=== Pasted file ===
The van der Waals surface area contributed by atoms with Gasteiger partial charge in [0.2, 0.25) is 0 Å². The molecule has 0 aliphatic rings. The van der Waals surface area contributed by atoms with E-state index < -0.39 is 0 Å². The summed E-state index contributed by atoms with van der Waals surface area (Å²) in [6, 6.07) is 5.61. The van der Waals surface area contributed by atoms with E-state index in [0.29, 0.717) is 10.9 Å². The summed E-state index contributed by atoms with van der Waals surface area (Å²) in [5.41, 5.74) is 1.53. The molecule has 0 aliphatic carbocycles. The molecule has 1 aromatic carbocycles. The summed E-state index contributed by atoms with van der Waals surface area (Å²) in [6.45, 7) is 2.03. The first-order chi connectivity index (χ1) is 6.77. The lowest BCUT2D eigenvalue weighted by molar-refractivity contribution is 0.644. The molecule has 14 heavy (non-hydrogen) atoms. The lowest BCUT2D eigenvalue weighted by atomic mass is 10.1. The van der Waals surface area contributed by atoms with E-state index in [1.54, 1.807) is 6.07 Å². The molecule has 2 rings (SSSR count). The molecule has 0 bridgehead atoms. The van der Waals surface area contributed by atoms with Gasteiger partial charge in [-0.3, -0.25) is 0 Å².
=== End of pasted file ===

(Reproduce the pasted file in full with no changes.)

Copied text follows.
The van der Waals surface area contributed by atoms with Gasteiger partial charge in [0.2, 0.25) is 0 Å². The molecule has 0 aliphatic rings. The van der Waals surface area contributed by atoms with E-state index < -0.39 is 0 Å². The summed E-state index contributed by atoms with van der Waals surface area (Å²) in [6, 6.07) is 5.61. The van der Waals surface area contributed by atoms with E-state index in [0.29, 0.717) is 10.9 Å². The summed E-state index contributed by atoms with van der Waals surface area (Å²) in [5.41, 5.74) is 1.53. The molecule has 0 aliphatic carbocycles. The molecule has 1 aromatic carbocycles. The summed E-state index contributed by atoms with van der Waals surface area (Å²) in [6.45, 7) is 2.03. The first-order chi connectivity index (χ1) is 6.77. The lowest BCUT2D eigenvalue weighted by molar-refractivity contribution is 0.644. The molecule has 14 heavy (non-hydrogen) atoms. The lowest BCUT2D eigenvalue weighted by atomic mass is 10.1. The van der Waals surface area contributed by atoms with E-state index in [1.54, 1.807) is 6.07 Å². The molecule has 2 rings (SSSR count). The molecule has 0 bridgehead atoms. The van der Waals surface area contributed by atoms with Gasteiger partial charge in [-0.3, -0.25) is 0 Å².